The Assassination of an American Teenager
DavidKretzmann.com: Where do we draw the line? When do we stand up and say enough is enough? When will we see the world through the eyes of those whose lands we forcefully manipulate, invade, and occupy?
On October 14, 2011, Abdulrahman Al-awlaki was killed by U.S. airstrikes in Yemen. Al-awlaki was a 16 year old American citizen who was eating dinner with a group of his teenage friends when U.S. airstrikes took their lives. Al-awlaki, born in Denver, Colorado, was the son of Anwar al-Awlaki. Anwar al-Awlaki, of course, was the U.S. citizen suspected (but never prosecuted) of working with Al Qaeda; Awlaki was assassinated by the U.S. on September 30, 2011.
In the days before a CIA drone strike killed al-Qaeda operative Anwar al-Awlaki last month, his 16-year-old son ran away from the family home in Yemen’s capital of Sanaa to try to find him, relatives say. When he, too, was killed in a U.S. airstrike Friday, the Awlaki family decided to speak out for the first time since the attacks.
“To kill a teenager is just unbelievable, really, and they claim that he is an al-Qaeda militant. It’s nonsense,” said Nasser al-Awlaki, a former Yemeni agriculture minister who was Anwar al-Awlaki’s father and the boy’s grandfather, speaking in a phone interview from Sanaa on Monday. “They want to justify his killing, that’s all.”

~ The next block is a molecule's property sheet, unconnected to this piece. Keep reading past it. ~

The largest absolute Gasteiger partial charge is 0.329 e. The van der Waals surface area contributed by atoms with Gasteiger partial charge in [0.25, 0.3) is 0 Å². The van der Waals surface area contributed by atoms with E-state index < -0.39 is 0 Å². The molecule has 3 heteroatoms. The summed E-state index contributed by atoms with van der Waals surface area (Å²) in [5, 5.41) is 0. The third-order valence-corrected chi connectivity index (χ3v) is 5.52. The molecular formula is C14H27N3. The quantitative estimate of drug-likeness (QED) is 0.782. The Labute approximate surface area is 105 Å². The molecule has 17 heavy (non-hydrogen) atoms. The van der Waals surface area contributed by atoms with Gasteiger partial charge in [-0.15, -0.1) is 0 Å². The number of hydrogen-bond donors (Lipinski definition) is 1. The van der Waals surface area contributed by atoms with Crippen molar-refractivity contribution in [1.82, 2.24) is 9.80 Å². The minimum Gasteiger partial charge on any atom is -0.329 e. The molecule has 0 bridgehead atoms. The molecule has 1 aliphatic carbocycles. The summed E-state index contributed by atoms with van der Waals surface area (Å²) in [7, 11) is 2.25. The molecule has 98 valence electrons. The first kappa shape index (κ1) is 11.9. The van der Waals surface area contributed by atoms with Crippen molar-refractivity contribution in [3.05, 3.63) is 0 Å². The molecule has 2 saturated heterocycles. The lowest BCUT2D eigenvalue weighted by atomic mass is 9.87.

Abdulrahman Al-awlaki ran away from home to try to find his dad. That’s it. This is a human tragedy, regardless of whether you think the U.S.’s military efforts in the Middle East are justified or not. A society that disregards human life cannot possibly expect to uphold individual liberty.
Barack Obama’s Nobel Peace Prize is drenched in blood. Has Obama so much as issued an apology for killing an innocent American teenager and his friends? Nope. Nada.
This is an American teenage kid that we’re talking about, just three years younger than me. He had a Facebook profile. He listened to Akon, Eminem, 50 Cent, and Snoop Dogg. His favorite books were Harry Potter and Twilight. He loved Spongebob Squarepants, Prison Break, Lost, The Simpsons, and the BBC “Planet Earth” series. His favorite movies were Harry Potter, Braveheart, Troy, and Gladiator. In other words, he was a human being.
Have our minds been so numbed by war that we casually brush off the deaths of innocent lives, even an American teenager, taken by the U.S.? Will people continue to defend these political psychopaths who ignore the destruction of innocent life the U.S. has caused around the world? I pray not.